Leak of Stale iOS Source Code Could Trigger Fresh Problems

Leak of Stale iOS Source Code Could Trigger Fresh Problems

Apple has played down fears that leaked source code from an old version of its iOS operating system could compromise the security of some products.

And now that the iBoot source code is in the hands of anyone who wants a copy, it's likely to give hackers ideas, inspiration, and above all, vulnerabilities to allow them to crack open older devices. Rusty Carter, VP of Product at Arxan Technologies commented below.

Now, a recent report by Motherboard has revealed that code was originally leaked by a former Apple intern.

The leak of the code- called iBoot - was reported by news site Motherboard. It ensures that the mobile OS's kernel is approved by Apple and legitimate for use on an iPhone or iPad.

Apple recently began using Secure Enclave processors that ensure greater security and made jailbreaking nearly obsolete.

Jonathan Levin, the author of a series of books on iOS and Mac OSX internals, called the leak "huge", speculating the code is now making rounds in the underground iOS jailbreaking community. The iPhone maker has also confirmed the code posted at GitHub is real indeed, but it isn't clear yet as to how it got leaked or who is responsible for it either. That employee was apparently encouraged by friends from the Jailbreaking community to pull source code and internal tools from Apple's servers. The code is an extremely top secret, closed, proprietary, copyrighted and confidential to Apple - however apparently the dear gents on Reddit have been sliding it inbetween each other whom are probably in the cybersecurity industry or just those interested in using it for the likes of jailbreaking for at least, the last four whole months - and who knows how much longer it was circulating in private. Through this leak, hackers can easily discover iOS complexities and can jailbreak iPhones.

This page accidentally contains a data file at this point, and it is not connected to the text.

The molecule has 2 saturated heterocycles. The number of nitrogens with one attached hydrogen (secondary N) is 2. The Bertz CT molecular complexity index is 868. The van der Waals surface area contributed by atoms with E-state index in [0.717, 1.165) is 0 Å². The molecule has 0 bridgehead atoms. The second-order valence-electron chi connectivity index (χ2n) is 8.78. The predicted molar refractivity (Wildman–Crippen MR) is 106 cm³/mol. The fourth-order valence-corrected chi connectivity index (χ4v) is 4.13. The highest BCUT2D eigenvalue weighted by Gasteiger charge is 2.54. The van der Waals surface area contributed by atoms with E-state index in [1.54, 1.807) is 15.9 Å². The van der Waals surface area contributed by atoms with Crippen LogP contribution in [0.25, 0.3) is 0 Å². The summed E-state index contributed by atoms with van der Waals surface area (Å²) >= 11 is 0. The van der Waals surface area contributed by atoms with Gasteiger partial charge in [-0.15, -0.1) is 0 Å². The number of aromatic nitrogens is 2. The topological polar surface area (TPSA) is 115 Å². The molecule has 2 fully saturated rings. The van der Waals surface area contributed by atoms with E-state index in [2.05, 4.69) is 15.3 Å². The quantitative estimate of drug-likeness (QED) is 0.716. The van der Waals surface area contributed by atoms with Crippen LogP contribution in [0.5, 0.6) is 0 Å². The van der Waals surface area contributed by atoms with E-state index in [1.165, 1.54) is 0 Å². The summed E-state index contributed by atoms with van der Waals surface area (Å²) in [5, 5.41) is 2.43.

Fortunately, numerous risks associated with the leak have been mitigated.

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Congress voted to extend that law , Section 702 of the FISA Amendments Act, last month. That job would now fall to Solicitor General Noel Francisco.

In a statement, the company said the security of the iPhone did not rely on "the secrecy of its source code".

With a hack like this, anyone could bypass the security measures from Apple and unlock your phone with it.

Apple has bad news for their more than 700 million iPhone users around the globe.

"If the documentation contains some crucial pieces - say file formats, interfaces or even Apple's fuzzing methodology - the impact could be even greater", he told TechNewsWorld.

Cyber-security expert Prof Alan Woodward, from the University of Surrey, said it was "extraordinary" that the code had been leaked.

However, according to the security researcher Will Strafach, for the end users it does not really mean anything positive or negative.

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